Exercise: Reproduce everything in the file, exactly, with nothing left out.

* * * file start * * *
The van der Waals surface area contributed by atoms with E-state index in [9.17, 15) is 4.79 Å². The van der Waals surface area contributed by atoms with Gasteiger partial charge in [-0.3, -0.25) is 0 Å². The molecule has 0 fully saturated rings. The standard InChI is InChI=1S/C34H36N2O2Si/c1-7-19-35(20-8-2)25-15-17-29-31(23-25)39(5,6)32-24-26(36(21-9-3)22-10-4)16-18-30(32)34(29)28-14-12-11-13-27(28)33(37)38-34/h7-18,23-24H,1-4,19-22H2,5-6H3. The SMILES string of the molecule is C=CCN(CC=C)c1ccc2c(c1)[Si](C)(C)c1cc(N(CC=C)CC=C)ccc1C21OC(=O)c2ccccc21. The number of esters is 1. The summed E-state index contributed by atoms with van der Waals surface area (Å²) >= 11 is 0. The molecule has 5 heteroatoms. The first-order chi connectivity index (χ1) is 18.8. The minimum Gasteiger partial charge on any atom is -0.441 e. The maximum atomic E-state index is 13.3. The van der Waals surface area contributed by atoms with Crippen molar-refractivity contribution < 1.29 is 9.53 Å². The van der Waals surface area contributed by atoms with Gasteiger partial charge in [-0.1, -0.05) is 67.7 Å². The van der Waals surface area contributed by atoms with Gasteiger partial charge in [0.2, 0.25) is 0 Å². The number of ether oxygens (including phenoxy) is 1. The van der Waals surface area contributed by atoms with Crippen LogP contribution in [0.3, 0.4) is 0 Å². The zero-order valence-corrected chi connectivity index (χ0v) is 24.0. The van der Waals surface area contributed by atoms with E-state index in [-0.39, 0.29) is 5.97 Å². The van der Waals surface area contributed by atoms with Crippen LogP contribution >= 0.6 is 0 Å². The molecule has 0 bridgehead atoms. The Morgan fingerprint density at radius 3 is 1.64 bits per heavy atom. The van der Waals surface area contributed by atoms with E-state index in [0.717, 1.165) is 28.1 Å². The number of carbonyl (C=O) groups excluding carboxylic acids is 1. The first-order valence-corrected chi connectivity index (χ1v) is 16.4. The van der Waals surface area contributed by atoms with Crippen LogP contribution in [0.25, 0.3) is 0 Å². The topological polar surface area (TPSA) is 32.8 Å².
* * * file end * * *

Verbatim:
The van der Waals surface area contributed by atoms with E-state index in [9.17, 15) is 4.79 Å². The van der Waals surface area contributed by atoms with Gasteiger partial charge in [-0.3, -0.25) is 0 Å². The molecule has 0 fully saturated rings. The standard InChI is InChI=1S/C34H36N2O2Si/c1-7-19-35(20-8-2)25-15-17-29-31(23-25)39(5,6)32-24-26(36(21-9-3)22-10-4)16-18-30(32)34(29)28-14-12-11-13-27(28)33(37)38-34/h7-18,23-24H,1-4,19-22H2,5-6H3. The SMILES string of the molecule is C=CCN(CC=C)c1ccc2c(c1)[Si](C)(C)c1cc(N(CC=C)CC=C)ccc1C21OC(=O)c2ccccc21. The number of esters is 1. The summed E-state index contributed by atoms with van der Waals surface area (Å²) >= 11 is 0. The molecule has 5 heteroatoms. The first-order chi connectivity index (χ1) is 18.8. The minimum Gasteiger partial charge on any atom is -0.441 e. The maximum atomic E-state index is 13.3. The van der Waals surface area contributed by atoms with Crippen molar-refractivity contribution < 1.29 is 9.53 Å². The van der Waals surface area contributed by atoms with Gasteiger partial charge in [-0.1, -0.05) is 67.7 Å². The van der Waals surface area contributed by atoms with Gasteiger partial charge in [0.2, 0.25) is 0 Å². The number of ether oxygens (including phenoxy) is 1. The van der Waals surface area contributed by atoms with Crippen LogP contribution in [0.3, 0.4) is 0 Å². The zero-order valence-corrected chi connectivity index (χ0v) is 24.0. The van der Waals surface area contributed by atoms with E-state index in [-0.39, 0.29) is 5.97 Å². The van der Waals surface area contributed by atoms with Crippen LogP contribution >= 0.6 is 0 Å². The molecule has 0 bridgehead atoms. The Morgan fingerprint density at radius 3 is 1.64 bits per heavy atom. The van der Waals surface area contributed by atoms with E-state index in [0.717, 1.165) is 28.1 Å². The number of carbonyl (C=O) groups excluding carboxylic acids is 1. The first-order valence-corrected chi connectivity index (χ1v) is 16.4. The van der Waals surface area contributed by atoms with Crippen LogP contribution in [0.25, 0.3) is 0 Å². The topological polar surface area (TPSA) is 32.8 Å².